How to Yawn #9
When it comes to health advice, who would you believe, Ray Peat or Gwyneth Paltrow?
Usually, I’d go with Dr. Peat, but when it comes to the Science of Yawning, I’d choose Ms. Paltrow.
Herb Doctor Andrew Murray was kind enough to ask Dr. Peat about extended yawning for me, and his reply was …
“Although some people think it’s a possible diagnostic sign, I don’t think it’s specific enough to be useful, and I don’t know of anything that’s benefited by intentional yawning. It cools the brain, and it’s not good to cool the brain too much.”
I’ve personally remedied many cases of edema by simply getting people to yawn and stretch (pandiculate) to the point of activating their lacrimal glands while simultaneously putting pressure on their Achilles tendons (the same tendons used for the Achilles Reflex Test used to diagnose hypothyroidism).
Adano Ley (Swami Nitty-Gritty) taught me this technique, and praised the benefits of a “cool brain” and a “hot tailpipe.”
The brain (the ovum grown to maturity) runs better “cool,” and the spine (the sperm grown to maturity) runs better “hot,” and the medulla oblongata (where the sperm penetrated the ovum) is the thermostat.
The medulla oblongata is the continuation of the spinal cord within the skull, or (depending on your point of view) the continuation of the lowest part of the brainstem where it exits the cranium to begin the spinal cord.
The medulla regulates gaseous pressure (lungs) and liquid pressure (heart).
Any plumber knows pneumatics (gaseous pressure) controls hydraulics (liquid pressure).
According to McGarry and Madsen Home Inspection (“What Are the Pipes on My Roof?”) (16822 SE 92nd Danna Avenue, The Villages, FL 32162) …
“All the plumbing fixtures in your home need air supplied to the drain pipes for the liquid to flow properly, and the pipes poking through the roof are there to provide it. Every home is required to have at least one plumbing vent above the roof, and most have several.
“To understand why air supply is so important, think of opening a 2-liter bottle of soda pop and turning the bottle completely upside-down to pour. It will drain slowly, and make a gurgling sound as air bubbles fight their way up to the top of bottle to displace the falling liquid. But, when you turn the bottle horizontally and allow some space above the stream of soda for air to enter the bottle, it flows smoothly. The same principle applies to a home’s plumbing system, with a poorly vented or unvented drain making similar gurgling, slurping noises.”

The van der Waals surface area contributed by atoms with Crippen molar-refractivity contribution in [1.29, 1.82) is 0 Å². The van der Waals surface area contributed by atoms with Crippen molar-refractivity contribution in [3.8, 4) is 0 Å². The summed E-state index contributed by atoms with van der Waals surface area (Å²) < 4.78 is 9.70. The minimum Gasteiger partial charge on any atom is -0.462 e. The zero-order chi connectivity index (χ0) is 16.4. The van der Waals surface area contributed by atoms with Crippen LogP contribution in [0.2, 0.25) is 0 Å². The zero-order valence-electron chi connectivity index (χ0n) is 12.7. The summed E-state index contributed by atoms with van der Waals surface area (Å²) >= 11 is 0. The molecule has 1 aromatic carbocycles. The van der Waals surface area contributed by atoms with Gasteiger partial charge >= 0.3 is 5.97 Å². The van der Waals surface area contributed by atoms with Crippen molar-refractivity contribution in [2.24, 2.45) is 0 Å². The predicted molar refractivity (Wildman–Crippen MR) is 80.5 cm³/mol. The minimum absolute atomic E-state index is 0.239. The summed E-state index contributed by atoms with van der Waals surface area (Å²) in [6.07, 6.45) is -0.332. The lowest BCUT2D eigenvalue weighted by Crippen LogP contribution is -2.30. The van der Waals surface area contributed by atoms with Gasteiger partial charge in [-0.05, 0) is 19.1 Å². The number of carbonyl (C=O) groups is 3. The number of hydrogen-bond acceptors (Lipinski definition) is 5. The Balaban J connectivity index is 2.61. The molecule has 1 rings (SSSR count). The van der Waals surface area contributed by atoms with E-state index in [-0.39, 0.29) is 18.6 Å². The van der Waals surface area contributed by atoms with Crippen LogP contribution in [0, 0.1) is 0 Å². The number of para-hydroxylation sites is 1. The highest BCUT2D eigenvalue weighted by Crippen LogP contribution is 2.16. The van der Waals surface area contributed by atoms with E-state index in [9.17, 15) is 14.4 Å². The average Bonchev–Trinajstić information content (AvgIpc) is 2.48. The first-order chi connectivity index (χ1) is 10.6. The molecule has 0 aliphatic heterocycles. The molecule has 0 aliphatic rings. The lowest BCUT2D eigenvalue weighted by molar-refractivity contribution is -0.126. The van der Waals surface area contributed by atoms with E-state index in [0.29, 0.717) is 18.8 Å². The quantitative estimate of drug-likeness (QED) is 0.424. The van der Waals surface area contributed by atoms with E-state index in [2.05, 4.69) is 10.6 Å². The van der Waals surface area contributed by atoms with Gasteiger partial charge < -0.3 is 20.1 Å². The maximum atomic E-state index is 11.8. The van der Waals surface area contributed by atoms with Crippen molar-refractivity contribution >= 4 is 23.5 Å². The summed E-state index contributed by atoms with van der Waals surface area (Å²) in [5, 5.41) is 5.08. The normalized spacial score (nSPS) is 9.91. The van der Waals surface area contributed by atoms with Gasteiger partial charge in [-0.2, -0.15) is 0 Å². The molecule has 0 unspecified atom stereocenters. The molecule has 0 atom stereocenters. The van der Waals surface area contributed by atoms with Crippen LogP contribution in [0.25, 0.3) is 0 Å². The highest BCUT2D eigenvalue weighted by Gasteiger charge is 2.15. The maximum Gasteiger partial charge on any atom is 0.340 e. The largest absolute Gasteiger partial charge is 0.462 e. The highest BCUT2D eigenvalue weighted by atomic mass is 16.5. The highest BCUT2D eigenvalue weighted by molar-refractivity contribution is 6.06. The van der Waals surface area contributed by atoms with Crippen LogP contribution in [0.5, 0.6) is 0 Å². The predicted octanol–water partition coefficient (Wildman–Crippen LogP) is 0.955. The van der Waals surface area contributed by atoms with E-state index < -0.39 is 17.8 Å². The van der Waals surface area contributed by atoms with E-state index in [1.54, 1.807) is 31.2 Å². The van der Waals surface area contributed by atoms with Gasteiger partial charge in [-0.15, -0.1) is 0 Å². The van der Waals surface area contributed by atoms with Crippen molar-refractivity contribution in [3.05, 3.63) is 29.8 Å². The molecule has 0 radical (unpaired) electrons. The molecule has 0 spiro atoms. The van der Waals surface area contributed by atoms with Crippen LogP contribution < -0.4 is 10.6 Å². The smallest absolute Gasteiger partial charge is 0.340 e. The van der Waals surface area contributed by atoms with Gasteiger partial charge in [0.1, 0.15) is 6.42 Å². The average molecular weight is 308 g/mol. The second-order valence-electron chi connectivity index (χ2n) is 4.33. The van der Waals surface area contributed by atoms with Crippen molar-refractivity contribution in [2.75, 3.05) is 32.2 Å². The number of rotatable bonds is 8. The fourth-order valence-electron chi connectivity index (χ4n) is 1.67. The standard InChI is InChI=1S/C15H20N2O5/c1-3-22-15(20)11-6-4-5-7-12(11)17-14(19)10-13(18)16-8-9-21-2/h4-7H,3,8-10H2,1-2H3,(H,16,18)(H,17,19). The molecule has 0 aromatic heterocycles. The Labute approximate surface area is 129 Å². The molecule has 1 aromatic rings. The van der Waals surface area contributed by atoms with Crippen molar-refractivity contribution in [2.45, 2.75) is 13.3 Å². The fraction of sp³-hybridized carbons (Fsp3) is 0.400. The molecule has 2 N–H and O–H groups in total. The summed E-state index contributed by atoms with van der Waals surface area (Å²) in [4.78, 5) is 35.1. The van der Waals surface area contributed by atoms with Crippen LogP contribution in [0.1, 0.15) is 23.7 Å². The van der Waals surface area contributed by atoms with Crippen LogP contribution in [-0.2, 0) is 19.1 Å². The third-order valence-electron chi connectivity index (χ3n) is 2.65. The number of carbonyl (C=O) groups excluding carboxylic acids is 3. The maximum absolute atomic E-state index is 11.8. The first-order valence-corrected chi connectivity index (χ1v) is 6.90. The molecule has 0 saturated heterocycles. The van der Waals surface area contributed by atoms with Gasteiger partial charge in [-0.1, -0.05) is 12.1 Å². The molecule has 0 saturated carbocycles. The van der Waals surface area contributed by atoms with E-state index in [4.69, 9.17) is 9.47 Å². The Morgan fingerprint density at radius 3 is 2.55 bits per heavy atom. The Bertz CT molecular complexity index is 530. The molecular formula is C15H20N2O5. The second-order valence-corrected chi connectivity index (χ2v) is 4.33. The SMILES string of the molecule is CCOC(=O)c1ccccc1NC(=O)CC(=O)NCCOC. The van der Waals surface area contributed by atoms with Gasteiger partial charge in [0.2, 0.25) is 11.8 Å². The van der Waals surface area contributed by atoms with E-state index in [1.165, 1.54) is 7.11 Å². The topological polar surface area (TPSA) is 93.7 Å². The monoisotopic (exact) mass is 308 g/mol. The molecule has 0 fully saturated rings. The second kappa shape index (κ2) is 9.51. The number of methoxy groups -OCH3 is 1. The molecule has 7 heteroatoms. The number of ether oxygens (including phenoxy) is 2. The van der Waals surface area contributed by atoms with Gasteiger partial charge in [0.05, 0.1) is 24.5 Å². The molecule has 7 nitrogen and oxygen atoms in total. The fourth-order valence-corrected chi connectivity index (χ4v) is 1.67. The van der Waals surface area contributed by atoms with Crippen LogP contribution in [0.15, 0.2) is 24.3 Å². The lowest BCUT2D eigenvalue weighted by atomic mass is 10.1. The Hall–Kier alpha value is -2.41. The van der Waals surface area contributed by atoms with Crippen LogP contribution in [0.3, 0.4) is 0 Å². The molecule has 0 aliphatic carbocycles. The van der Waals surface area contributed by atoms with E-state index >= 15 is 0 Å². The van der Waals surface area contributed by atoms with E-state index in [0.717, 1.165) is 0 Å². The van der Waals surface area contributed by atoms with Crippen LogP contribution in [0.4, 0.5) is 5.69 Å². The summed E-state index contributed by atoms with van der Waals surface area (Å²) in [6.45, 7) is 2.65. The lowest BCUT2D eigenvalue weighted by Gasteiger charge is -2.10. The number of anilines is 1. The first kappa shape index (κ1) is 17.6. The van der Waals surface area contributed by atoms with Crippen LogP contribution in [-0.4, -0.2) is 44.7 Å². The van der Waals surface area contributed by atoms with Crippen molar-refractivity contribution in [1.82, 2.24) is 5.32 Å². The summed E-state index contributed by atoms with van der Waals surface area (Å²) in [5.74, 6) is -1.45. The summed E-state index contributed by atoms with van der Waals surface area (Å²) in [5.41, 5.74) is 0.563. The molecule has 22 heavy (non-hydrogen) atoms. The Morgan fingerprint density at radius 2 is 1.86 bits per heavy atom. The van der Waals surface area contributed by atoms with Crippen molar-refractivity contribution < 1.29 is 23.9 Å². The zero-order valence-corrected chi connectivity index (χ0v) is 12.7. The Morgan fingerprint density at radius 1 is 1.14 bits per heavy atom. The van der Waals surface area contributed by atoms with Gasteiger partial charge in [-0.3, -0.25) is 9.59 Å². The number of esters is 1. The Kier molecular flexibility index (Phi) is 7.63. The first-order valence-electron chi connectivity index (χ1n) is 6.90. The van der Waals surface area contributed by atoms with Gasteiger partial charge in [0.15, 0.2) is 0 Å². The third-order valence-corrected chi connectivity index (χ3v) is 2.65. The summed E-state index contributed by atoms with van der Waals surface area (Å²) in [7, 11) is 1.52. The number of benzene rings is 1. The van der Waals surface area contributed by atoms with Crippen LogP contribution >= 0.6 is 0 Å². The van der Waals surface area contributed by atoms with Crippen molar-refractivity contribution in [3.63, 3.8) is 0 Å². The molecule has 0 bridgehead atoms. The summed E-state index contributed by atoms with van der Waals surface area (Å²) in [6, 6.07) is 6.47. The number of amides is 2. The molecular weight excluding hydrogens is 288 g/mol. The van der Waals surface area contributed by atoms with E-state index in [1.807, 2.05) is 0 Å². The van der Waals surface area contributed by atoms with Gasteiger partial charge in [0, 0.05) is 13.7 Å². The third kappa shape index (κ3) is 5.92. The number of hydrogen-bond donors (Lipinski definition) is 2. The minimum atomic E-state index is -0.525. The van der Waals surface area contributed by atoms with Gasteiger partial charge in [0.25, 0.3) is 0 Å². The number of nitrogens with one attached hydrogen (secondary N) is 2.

Chris Deziel (“How to Clean Plumbing Vent Pipes,” SFGate) wrote …
“Sluggish drains aren’t always caused by obstructions in the drain lines. Although it might seem counterintuitive, you often can fix them by climbing to the roof, because that’s where the vent openings are located. When the vents get blocked, air can’t get into the drains, and the vacuum produced by rushing water can slow it down or stop it altogether. Even worse, the vacuum can pull water out of drain P-traps and toilet bowls and allow sewer gases into your house. None of this needs to happen, though, because cleaning the vents is a routine maintenance task.”
I learned to “de-gas” edema in the 1970s in Houston, Texas.
My buddy, the Leather Tiger, ex-Marine George Adams, came to see Adano Ley at his Richmond Avenue clinic and home.
George’s legs were swollen with edema.
Adano did some preliminary work on him while he was leaning back in a recliner chair.
Then he instructed me to hold George’s feet.
He told me to push George’s toes in the direction of his head — foot dorsiflexion, like taking your foot off a gas pedal.
He told me to gently push George’s toes together — foot inversion, the opposite of Charlie Chaplin toes-out foot eversion.
He told George to yawn and stretch.
George’s legs deflated down to normal in just a few minutes.
(To Be Continued)